Andy Ogles, the mayor of Maury County, Tennessee, won in that state’s 5th congressional district, a formerly Democratic seat that was carved up by the supermajority GOP legislature in redistricting. In an interview in September, months after the Supreme Court struck down Roe v. Wade, Ogles waved off concerns about rape and incest exceptions to abortion bans as a “red herring.”

“Statistically, those are not even part of the conversation,” Ogles told local TV station WKRN. “That is a red herring used by [the] left and radicals to try and taint the conversation.” He’s wrong: In 2017, there were nearly 4,500 pregnancies in children under the age of 15, nearly half of which ended in abortion, according to the abortion think tank the Guttmacher Institute

After the self-described “most conservative mayor in Tennessee” won his primary, Ogles compared the ongoing political debate in the country to a “war.” 

“We’re at war. This is a political war, a cultural war, and it’s a spiritual war,” Ogles told his supporters after winning the primary. “And as we go forward, we’ve got to get back to honoring God and country.”

Ogles’ opponent, state Sen. Heidi Campbell, referenced the remarks in her concession speech Tuesday. “Despite what congressman-elect Ogles says, we are not at war,” Campbell said. “We are in this together.”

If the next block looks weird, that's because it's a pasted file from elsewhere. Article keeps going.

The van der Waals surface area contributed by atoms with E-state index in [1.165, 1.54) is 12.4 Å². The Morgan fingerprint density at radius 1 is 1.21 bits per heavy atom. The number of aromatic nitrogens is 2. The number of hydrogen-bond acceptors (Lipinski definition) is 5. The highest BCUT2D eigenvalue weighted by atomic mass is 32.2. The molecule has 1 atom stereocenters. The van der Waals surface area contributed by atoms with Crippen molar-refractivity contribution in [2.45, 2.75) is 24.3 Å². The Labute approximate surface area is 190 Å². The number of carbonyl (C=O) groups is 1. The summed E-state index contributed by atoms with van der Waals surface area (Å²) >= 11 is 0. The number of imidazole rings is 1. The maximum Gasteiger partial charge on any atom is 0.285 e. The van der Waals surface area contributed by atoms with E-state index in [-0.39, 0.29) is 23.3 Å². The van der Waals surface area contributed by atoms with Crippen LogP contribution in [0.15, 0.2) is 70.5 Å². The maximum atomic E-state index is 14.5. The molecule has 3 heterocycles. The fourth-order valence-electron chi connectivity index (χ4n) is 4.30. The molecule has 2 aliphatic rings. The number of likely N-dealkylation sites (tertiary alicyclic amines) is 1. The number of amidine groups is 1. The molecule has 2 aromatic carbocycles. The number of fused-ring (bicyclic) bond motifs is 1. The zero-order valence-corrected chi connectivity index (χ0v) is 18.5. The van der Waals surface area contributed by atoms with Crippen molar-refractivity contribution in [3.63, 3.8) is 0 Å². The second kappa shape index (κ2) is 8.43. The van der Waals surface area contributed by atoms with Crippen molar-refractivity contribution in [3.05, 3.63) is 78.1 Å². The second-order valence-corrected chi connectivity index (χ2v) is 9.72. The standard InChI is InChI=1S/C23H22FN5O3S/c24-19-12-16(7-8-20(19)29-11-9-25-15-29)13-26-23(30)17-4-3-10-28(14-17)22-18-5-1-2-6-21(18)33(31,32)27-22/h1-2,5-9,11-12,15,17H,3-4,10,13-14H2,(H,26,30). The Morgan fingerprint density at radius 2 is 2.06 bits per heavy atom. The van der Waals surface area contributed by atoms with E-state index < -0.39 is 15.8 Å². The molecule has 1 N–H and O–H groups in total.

Anna Paulina Luna also won in Florida’s redrawn 13th Congressional District. Luna is an Air Force veteran who later worked at the right-wing youth organization Turning Point USA, and she’s appeared on talk shows hosted by far-right figures including election-denying MyPillow CEO Mike Lindell and former White House chief strategist Steve Bannon, according to the Washington Post

Luna was also endorsed by Greene; last week, Luna—who is a Christian—told Jewish Insider that Greene’s endorsement of her specifically meant Greene couldn’t be antisemitic. (Greene has compared COVID-19 mask mandates to the Holocaust and blamed California’s tragic Camp Fire on Rothschild-funded “space solar generators.”) 

“MTG did endorse me, and I was raised as a Messianic Jew by my father,” Luna told Jewish Insider. “I am also a small fraction Ashkenazi. If she were antisemitic, why did she endorse me?” 

Luna’s opponent, Democrat Eric Lynn, released an ad in August with clips showing Luna describing herself as a “pro-life extremist” and claiming that “obviously, I believe the election was stolen.” Luna told the Post that she was mocking an attempt by Lynn to “stereotype” her, and said her opponent is “lying about me and my positions to distract from the fact that he’s just another liberal rubber stamp for the reckless Biden/Pelosi agenda.”